It was not to go to plan, for the senior officer politely but firmly refused him a salute. The troops were not ready and he was not entitled to one, as he was not formally reviewing them. This answer was not to the Duc’s liking, his face went puce as his blood pressure rose visibly; he argued, but got the same reply from the brave officer. Finally he snapped, let rip with an almost unintelligible burst of profanity, then turning his horse sharply he struck out at the poor beast with his whip and disappeared in a great cloud of dust, hotly pursued by his entourage. The troops had watched proceedings whilst affecting an air of total indifference to the Duc. His departure brought forth a great roar of laughter, which would not do anything to improve his temper.

Driver Thomas Dibbin stood just in front of Alexander cleaning a horse collar; he looked up as the Frenchmen dashed away and shouted a parting shot.

“I wouldn’t be one of them there French fellows at drill upon the common tomorrow for a penny, if they’re not proper bully ragged, I’m damned.”

Alexander smiled, he was right, the Duc would be furious for a week!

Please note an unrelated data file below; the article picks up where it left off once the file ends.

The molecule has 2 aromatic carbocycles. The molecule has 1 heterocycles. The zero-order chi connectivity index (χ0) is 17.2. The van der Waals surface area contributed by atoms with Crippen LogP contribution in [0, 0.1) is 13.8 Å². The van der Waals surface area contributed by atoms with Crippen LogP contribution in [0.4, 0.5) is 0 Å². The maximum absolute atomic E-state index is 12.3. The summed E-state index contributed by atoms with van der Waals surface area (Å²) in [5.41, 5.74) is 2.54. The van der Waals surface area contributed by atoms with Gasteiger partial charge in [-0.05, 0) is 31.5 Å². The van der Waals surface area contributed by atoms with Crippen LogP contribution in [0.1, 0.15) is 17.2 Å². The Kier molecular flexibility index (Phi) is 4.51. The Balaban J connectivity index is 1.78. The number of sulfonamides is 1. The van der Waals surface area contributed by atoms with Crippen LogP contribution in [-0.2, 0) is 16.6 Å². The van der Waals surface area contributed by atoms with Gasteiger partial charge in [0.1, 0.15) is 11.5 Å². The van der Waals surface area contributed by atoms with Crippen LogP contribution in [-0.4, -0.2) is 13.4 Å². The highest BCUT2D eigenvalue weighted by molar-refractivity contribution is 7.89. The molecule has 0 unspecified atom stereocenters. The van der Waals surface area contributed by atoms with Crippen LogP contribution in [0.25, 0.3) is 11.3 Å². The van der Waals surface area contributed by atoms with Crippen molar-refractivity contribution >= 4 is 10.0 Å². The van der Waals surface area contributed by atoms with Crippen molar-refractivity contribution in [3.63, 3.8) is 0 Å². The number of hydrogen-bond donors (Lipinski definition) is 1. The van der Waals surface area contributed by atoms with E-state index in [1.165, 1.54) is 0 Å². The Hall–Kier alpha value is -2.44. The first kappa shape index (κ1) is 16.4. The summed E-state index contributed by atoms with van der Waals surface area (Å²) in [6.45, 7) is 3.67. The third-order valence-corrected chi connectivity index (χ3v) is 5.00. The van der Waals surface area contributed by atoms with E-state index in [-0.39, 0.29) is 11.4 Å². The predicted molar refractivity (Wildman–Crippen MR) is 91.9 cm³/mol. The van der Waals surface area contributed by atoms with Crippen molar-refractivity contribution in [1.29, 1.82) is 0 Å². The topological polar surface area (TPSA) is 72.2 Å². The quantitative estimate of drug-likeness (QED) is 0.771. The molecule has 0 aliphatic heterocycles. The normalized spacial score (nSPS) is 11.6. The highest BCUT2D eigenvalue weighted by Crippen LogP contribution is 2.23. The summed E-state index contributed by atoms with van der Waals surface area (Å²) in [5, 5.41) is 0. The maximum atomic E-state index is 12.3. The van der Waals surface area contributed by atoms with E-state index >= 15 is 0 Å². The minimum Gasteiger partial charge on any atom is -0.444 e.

The review was to be an impressive affair to reassure the Prussians that the British were serious in supporting them during the planned invasion of France to oust the usurper Napoleon. There were three lines of troops spread across the total expanse of the plain. The front rank consisted of lines of hussars in their garish, brightly coloured uniforms, with numerous rows of braid stretched across their breasts, in strong contrasting colours. A jacket of matching bright colour was worn fashionably over the shoulder with the right arm out of its sleeve, the jacket was known as a pelisse. It was all topped off with a great felt or fur hat of black or brown. These light horsemen copied the colourful uniforms of the original Hungarian hussars that had struck terror through the Turkish hordes of yore. Interspersed between the hussar regiments were the troops of horse artillery including G troop. The second line consisted of heavy dragoons; great brutes of men on giant horses, all wore scarlet uniforms with vertical stripes of gold and navy running down the chest and copied in the cummerbund; white belts and grey breeches with a broad red band running down the leg. A great brass helmet with a flowing black comb trailing over the shoulders completed the dramatic outfit; they contrasted strongly with the hussars.